Originally published by CFA member Combined Pensioners & Superannuants Association
Depending on the outcome of the State Election in March, taxpayers may no longer be the sole owners of NSW’s electricity poles and wires.
The current NSW Government is seeking a mandate from the upcoming election to partially lease the state owned electricity networks. Taxpayers would retain a 51% share while the rest would come under private ownership.
What’s important (and hasn’t been clearly spelled out publicly) is that the NSW Government will not be retaining more than 49% of every electricity business.
For some electricity businesses, the level that’s sold (technically leased off) will be much higher and the majority of the business will be in private hands. Because 100% of Essential Energy (which services rural and regional NSW) will remain in public hands, the other businesses are likely to be majority privately owned.
This means that the NSW Government will be retaining the largest network geographically but the least profitable one with the smallest customer base, while private companies will be able to reap the benefits from those that are the most profitable.
While much of the chatter about this proposal has focussed on how the money generated would be spent, little has been released about how the proposal will affect electricity customers.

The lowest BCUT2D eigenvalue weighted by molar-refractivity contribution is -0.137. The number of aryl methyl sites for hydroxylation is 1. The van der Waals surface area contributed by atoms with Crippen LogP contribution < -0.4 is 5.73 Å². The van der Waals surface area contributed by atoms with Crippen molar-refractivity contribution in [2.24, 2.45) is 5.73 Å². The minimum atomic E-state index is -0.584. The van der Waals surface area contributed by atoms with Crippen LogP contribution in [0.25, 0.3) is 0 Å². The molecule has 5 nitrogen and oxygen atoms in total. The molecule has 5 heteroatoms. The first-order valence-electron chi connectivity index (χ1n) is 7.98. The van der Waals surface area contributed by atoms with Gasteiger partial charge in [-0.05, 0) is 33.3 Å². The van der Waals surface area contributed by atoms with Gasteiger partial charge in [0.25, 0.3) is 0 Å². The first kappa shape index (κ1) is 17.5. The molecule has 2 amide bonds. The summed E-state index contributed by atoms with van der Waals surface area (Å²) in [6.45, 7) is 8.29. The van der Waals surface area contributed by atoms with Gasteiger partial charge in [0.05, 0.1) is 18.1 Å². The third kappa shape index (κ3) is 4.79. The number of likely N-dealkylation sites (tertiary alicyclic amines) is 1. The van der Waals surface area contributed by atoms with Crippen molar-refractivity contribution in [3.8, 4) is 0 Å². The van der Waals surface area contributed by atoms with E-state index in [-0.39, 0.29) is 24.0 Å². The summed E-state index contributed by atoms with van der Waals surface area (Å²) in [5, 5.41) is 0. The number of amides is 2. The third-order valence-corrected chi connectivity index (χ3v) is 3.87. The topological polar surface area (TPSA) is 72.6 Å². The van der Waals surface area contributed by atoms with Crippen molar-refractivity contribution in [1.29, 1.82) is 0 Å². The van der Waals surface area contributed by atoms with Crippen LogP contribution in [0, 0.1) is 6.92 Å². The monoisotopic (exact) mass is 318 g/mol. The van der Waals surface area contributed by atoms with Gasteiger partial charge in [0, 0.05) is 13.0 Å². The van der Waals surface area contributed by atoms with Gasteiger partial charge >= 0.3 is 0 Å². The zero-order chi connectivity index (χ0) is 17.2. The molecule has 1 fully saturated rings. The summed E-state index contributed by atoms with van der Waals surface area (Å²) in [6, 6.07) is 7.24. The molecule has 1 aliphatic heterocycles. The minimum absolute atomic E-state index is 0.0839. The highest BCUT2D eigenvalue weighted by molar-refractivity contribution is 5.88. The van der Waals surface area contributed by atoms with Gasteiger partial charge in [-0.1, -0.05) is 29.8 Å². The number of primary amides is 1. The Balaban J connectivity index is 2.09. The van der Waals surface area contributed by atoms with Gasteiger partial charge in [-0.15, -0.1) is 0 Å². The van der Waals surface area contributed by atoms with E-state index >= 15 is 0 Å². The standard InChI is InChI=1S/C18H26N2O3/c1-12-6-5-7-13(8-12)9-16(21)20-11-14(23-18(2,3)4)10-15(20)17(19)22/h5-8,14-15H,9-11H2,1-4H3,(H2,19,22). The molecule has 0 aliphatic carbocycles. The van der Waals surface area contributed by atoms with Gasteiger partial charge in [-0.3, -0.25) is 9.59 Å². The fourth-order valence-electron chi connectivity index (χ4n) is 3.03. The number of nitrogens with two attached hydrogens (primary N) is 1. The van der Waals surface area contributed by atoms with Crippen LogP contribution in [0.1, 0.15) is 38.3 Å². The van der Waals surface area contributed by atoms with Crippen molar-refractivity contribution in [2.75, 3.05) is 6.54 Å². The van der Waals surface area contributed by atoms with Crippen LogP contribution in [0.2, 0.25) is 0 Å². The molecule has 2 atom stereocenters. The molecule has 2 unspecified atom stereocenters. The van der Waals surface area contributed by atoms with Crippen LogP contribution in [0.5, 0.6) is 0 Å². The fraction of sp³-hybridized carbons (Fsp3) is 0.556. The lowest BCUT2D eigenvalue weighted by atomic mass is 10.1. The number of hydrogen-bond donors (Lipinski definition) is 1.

Electricity network charges make up 52 per cent of customer bills. So the impact on customers if this goes ahead cannot be underestimated. The Victorian scenario (where the poles and wires have been privatised) raises some clear red flags. Despite no longer owning the assets, the Victorian Government had to override the insurance of electricity assets after bushfires.
We don’t want to see a situation where the private sector reaps the profits while the NSW taxpayers are left with the burden of risk for adverse events like natural disasters.
The experience of privatisation in NSW also raises alarm bells. The 2011 sale of electricity retailers raised $3.8 billion and the vendors received $380 million for transaction costs. In 2014 the networks outlined more than $200 million lost from ‘loss of synergies’ because the businesses were now competing and no longer government owned (and therefore efficiencies of scale were lost).
The sale of the generators under the previous NSW Government has also cost NSW. The sale allowed the new owner to receive damages when the generators did not achieve ‘contracted available charges’. This is similar to when roads are built under Public Private Partnerships and the patronage of the new roads is less than expected (no surprises, people avoid toll roads when they can): the toll revenue doesn’t meet what was guaranteed and the Government ends up paying for this shortfall.
Importantly CPSA understands that funding for concessions comes from the revenue generated by the poles and wires. Will this be an easy excuse down the track to cut concessions because the revenue is no longer coming into the coffers?